|Modulo optimizations email@example.com (Graham Marshall) (1999-10-04)|
|Re: Modulo optimizations firstname.lastname@example.org (Joe Keane) (1999-10-11)|
|Re: Modulo optimizations email@example.com (1999-10-13)|
|Re: Modulo optimizations firstname.lastname@example.org (David Chase) (1999-10-13)|
|Re: Modulo optimizations email@example.com (George Russell) (1999-10-14)|
|Re: Modulo optimizations firstname.lastname@example.org (Robert Harley) (1999-10-14)|
|Re:Modulo optimizations Wilco.Dijkstra@arm.com (Wilco Dijkstra) (1999-10-19)|
|Re: Modulo optimizations email@example.com (Robert Harley) (1999-10-21)|
|Re: Modulo optimizations Peter-Lawrence.Montgomery@cwi.nl (1999-10-27)|
|From:||George Russell <firstname.lastname@example.org>|
|Date:||14 Oct 1999 01:21:21 -0400|
|Organization:||Universitaet Bremen, Germany|
Torben AEgidius Mogensen wrote:
> For machines without division hardware, you can also do fast(ish)
> modulo (2^n-1), using a method similar to the way we find modulo 3 or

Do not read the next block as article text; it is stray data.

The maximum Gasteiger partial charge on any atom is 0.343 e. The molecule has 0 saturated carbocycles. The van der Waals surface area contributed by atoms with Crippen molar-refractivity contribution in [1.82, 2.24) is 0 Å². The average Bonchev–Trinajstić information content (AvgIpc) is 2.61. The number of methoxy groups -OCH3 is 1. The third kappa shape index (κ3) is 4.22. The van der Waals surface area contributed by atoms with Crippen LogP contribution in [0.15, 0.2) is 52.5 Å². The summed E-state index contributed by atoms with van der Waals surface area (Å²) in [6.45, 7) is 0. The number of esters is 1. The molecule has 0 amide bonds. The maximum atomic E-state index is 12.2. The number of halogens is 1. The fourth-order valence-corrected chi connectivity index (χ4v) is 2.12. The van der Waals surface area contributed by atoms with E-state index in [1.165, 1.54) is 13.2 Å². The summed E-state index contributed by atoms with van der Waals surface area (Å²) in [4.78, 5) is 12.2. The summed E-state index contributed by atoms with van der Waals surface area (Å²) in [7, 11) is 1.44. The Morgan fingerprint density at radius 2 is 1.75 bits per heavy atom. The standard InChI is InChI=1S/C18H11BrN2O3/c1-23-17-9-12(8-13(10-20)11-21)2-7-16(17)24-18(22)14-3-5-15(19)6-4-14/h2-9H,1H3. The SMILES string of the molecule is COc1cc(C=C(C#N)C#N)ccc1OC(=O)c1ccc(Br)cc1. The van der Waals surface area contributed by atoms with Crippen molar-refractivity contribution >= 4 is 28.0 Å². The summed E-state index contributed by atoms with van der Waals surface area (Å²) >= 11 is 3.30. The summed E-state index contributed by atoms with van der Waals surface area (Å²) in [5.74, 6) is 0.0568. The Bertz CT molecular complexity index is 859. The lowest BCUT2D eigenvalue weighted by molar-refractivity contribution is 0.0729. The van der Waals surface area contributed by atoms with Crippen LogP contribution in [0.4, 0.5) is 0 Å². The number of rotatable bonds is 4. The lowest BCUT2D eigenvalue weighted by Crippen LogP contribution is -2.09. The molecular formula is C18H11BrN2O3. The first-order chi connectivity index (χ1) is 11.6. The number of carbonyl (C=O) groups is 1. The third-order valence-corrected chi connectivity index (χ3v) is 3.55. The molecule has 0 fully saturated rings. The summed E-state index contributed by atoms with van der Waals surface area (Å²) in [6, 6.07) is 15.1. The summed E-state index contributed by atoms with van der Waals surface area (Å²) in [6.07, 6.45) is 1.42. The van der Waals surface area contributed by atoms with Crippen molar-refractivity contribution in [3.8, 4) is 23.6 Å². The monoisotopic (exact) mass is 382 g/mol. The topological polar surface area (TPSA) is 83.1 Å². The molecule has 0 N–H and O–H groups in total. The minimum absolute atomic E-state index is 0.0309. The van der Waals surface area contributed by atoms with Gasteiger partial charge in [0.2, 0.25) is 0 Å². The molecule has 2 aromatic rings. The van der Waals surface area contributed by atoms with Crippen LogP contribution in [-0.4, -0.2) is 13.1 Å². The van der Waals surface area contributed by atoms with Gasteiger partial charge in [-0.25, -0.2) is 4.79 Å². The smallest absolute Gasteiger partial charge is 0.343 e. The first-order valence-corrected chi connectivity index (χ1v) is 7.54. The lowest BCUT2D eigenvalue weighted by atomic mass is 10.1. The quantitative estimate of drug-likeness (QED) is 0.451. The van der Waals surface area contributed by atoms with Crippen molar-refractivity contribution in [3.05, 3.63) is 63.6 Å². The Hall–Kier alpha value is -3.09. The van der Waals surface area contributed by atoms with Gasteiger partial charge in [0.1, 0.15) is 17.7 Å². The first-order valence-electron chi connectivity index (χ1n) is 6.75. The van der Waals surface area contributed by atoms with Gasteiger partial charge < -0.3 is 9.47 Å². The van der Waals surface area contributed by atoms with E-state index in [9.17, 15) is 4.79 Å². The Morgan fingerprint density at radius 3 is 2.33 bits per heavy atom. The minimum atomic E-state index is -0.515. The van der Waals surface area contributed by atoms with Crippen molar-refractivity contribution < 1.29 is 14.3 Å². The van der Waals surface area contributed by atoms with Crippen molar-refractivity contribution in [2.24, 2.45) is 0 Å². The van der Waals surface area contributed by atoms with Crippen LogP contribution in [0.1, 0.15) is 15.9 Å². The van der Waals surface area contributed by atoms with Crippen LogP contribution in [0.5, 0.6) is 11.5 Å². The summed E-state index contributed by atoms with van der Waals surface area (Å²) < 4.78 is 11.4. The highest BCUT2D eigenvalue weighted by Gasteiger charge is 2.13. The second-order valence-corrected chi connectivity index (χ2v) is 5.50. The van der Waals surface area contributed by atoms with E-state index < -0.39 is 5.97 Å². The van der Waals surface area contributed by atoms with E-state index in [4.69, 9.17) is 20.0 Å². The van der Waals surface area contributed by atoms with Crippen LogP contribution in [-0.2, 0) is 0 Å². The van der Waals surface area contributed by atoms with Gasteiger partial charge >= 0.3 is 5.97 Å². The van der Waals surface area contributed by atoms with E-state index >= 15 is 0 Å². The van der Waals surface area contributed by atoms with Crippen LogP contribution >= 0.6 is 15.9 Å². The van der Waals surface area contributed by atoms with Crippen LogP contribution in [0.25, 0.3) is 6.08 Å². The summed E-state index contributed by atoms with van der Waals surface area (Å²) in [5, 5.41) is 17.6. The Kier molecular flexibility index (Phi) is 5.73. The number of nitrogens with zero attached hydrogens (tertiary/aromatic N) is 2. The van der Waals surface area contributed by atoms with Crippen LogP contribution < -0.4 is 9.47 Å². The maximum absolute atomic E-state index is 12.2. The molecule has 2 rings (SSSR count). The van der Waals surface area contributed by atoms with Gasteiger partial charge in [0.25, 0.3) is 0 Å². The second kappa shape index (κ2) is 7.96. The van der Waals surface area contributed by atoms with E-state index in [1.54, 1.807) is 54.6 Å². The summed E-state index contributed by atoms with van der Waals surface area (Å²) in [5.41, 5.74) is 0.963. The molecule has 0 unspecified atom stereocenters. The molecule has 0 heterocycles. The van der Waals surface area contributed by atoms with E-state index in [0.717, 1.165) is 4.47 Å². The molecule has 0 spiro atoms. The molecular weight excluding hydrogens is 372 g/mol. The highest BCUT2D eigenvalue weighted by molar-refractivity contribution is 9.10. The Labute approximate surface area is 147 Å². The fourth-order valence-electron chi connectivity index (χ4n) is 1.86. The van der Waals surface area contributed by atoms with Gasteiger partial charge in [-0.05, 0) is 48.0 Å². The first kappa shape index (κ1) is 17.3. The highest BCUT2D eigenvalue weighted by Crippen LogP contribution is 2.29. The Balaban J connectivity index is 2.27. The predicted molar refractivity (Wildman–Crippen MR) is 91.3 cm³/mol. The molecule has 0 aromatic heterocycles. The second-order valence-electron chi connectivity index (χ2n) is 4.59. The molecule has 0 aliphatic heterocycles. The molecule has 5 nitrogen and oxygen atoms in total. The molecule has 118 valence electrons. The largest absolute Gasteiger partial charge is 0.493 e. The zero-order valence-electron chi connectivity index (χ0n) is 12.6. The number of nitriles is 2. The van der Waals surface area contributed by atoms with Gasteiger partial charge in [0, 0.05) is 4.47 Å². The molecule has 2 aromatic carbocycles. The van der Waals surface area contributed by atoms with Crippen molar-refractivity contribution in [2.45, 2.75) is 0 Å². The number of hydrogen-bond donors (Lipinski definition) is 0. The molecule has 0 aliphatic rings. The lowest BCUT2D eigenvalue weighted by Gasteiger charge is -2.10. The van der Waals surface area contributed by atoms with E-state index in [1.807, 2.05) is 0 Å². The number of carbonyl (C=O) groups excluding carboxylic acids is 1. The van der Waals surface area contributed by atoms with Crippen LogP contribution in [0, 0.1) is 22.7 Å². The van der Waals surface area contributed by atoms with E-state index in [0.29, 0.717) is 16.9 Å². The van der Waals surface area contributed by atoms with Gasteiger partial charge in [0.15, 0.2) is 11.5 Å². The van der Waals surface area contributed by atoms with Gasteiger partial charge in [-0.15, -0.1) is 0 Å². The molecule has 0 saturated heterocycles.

> 9 of decimal numbers by summing digits. This also is for unsigned
> numbers only. For x%3, you add all bit-pairs and reduce this sum again
> in the same way until you are down to two bits. You can do some of the
> summing in parallel, i.e.: ...
The Alpha does not have integer divide. However as one of the manuals
points out (I forget the exact URL), you can for unsigned integers
implement division by any constant as an integer multiplication
followed by a shift. For example, to divide a 32 bit integer by a 32
bit integer you do a multiplication by a pre-computed number
(producing a 64 bit result) followed by a right shift.
You don't even have to do the multiplication, because there is also a
way of replacing a multiplication of a constant by a pre-computed
sequence of a few (maybe 4 or 5) shift-and-add or shift-and-subtract
I expect the same goes for many RISC processors. Try getting gcc to
compile a (x%N) for a few random constant N's, with x unsigned, and
look at the output, and maybe you'll see what I mean . . .
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